Capillary Action of Water and Contaminants in an Air
Place a hollow tube into a liquid -- such as water
-- and the liquid rises up the tube. The narrower the tube, the higher it rises.
This is caused by a phenomenon called capillary action.
When a coil of rolled steel is exposed to moisture, the same effect can easily
cause extensive rust damage to the metal. Moisture
present at the sides of a steel coil is drawn inwards, trapped between the metal
layers. Result: corrosion! The same natural action takes place
on metal surfaces on your vehicle.
You can easily try the following test yourself with a simple experiment. Take
two thin plastic sheets -- the sort of stuff used for laminating ID cards, etc.
-- and place one 'nearly' on top of the other.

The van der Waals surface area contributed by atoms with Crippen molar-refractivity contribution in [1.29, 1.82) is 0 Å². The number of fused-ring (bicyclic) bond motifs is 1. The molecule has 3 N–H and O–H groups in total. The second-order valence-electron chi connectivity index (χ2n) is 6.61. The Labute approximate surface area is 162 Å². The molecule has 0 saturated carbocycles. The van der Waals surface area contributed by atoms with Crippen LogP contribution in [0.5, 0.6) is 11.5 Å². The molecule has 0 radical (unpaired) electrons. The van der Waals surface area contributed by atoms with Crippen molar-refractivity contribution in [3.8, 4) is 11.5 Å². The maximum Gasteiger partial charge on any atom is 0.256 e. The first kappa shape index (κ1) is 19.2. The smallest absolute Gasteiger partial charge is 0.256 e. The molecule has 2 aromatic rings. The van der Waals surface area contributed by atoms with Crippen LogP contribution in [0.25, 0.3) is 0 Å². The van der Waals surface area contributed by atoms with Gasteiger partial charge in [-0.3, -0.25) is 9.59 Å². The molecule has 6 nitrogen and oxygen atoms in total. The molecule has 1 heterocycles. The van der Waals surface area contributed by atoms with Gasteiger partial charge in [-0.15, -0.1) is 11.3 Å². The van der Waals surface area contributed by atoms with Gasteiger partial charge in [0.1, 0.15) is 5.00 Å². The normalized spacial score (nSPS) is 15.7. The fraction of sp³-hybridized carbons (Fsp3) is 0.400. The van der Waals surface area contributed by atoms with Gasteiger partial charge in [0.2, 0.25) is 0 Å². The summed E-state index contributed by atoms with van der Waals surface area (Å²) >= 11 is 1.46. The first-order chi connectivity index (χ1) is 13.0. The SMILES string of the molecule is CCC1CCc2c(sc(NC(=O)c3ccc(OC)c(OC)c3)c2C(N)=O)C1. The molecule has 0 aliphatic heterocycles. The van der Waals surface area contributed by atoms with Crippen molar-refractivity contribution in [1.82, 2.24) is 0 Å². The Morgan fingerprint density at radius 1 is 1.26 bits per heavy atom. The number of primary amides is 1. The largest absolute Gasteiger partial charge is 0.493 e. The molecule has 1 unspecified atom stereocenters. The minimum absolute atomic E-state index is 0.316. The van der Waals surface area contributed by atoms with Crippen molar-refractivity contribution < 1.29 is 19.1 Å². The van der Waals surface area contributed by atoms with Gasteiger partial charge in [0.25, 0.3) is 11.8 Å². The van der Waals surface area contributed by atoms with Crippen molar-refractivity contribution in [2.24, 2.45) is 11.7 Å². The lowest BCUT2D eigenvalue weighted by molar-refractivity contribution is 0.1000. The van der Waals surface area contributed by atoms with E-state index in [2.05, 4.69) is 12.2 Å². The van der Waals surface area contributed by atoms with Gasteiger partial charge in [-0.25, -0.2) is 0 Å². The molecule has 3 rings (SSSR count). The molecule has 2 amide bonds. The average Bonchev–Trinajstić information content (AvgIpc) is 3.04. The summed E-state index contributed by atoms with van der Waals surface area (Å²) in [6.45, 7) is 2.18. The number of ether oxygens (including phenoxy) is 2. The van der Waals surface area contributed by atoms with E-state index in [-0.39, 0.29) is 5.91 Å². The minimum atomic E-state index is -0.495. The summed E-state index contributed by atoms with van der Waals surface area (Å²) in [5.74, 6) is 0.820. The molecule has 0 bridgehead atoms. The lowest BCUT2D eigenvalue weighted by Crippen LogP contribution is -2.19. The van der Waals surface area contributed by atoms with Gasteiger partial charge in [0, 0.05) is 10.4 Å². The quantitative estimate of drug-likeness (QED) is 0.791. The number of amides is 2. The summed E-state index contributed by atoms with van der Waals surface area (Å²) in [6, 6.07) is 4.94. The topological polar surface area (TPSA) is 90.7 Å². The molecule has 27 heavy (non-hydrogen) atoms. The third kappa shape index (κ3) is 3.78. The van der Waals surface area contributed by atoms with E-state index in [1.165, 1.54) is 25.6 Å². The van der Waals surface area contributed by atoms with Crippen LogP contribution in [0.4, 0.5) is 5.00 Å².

Leave about 1" of
the bottom sheet exposed as shown above. Place a drop of water and food
color or water diluted ink where the edges of the sheets meet.
Within an hour or so
the tiny drop of liquid will spread between the sheets. This shows the nature of
the problem of moisture travelling between metals in close proximity and the
need for a direct coupling in your electronic corrosion control system for your
Motor Oil Additive
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